The media wouldn't know a Iraq-Al Qaeda connection if it smacked them in the fanny!

In this issue of Newsweek, this little tidbit:

Intel: Still No Connection

"Dec. 19, 2005 issue - Evidence validating claims by the Bush administration of a pre-war relationship between Saddam Hussein and Al Qaeda seems more elusive than ever. Counterterrorism officials familiar with some of the latest assessments of intel collected in Iraq, who asked to remain anonymous because of the sensitive subject matter, say that the more U.S. analysts pore through raw info, the less evidence they find of any significant connection between Saddam and Osama bin Laden's terror network.

Ok,.....let's play 20 questions with actually only one question....

"Who are the "anonymous spooks" who asked to remain anonymouse....or anony-rat, however, you want to look at it?"

At this point, short of video of Saddam driving Atta to Portland Airport, nothing anyone finds is going to get a fair treatment in the media - period. After all, they would have to admit that Bush was right and they were wrong, and so they might have to I say it? "Apologize" Perish the thought!

Fact is that evidence for the connection is so clear that it begs incredulity that anyone without an agenda could miss it. But miss it they have, and they will continue to do so, and just to make sure there are always traitors like these guys and gals to help them out.

Although there still may be hope....

"Following the invasion of Iraq, U.S. operatives collected millions of documents generated by Saddam's regime. An intel unit run by the Pentagon is in charge of analyzing the material—a cache, two leading GOP legislators recently alleged, so voluminous that it will take years to sort through. Last month Sen. Pat Roberts and Rep. Pete Hoekstra, chairmen of the Senate and House intelligence committees, suggested that one way to process the data more quickly would be for U.S. intelligence agencies to release large quantities of documentation to the public so people with certain skills (such as foreign-language or document-examining expertise) could help intel officials hunt for gems among heaps of slag. Most of the seized Iraqi material is unclassified, but current U.S. intel policy allows only people with security clearances to examine the material, which Roberts and Hoekstra claim "nearly guarantees that exploitation will take decades, if ever, to complete." A spokesman for Hoekstra said the congressman isn't concerned that making Iraqi documents public would either bolster or undermine the administration's arguments for war: "He just wants to know what they say." Judith Emmel, a spokeswoman for John Negroponte, said the intel czar's office was "carefully examining this very important proposal."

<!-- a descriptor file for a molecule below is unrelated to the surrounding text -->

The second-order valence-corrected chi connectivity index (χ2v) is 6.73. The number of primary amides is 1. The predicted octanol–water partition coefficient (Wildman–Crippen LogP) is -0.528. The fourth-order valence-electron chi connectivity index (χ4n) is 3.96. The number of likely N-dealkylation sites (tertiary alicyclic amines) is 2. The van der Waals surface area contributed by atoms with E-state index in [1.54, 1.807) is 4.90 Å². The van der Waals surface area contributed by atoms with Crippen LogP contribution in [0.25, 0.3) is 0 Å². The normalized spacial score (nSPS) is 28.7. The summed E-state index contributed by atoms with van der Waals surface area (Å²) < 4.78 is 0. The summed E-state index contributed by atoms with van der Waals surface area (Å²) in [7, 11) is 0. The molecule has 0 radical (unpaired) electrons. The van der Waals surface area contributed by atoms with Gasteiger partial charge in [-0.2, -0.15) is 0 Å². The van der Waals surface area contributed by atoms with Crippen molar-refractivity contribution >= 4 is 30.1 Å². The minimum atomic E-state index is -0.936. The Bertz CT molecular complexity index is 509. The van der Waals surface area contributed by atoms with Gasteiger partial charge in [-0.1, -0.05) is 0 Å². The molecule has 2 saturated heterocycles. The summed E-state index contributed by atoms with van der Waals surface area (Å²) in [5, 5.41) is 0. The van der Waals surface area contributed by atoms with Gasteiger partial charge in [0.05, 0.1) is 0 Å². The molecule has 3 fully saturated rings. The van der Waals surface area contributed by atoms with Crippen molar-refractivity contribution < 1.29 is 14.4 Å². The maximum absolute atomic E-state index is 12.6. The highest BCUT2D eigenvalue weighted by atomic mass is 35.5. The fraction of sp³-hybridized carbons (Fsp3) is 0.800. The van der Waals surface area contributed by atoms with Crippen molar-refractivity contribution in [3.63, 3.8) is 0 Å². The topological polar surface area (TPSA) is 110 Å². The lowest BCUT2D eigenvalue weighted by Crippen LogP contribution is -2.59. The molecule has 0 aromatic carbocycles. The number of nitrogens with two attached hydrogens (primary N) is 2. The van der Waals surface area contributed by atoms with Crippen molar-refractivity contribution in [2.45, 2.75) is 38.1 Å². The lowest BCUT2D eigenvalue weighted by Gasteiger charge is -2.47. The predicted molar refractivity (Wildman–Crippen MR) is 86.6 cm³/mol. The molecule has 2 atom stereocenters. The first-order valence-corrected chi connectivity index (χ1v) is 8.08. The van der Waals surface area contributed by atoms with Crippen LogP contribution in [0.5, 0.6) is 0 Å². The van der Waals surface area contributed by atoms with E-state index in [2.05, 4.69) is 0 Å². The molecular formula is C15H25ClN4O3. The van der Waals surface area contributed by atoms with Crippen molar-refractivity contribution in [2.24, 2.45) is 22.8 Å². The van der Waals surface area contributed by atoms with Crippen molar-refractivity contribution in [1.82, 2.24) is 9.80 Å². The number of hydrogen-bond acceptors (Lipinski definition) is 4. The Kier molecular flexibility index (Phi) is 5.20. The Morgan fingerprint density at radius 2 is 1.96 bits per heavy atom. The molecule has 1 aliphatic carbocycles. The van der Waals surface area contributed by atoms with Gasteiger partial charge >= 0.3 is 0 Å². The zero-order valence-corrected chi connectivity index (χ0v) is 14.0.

Hey if they are looking for someone who still has a clearance to 'help them out', I'm available.

I know, I'm not going to sit home all day waiting for the call.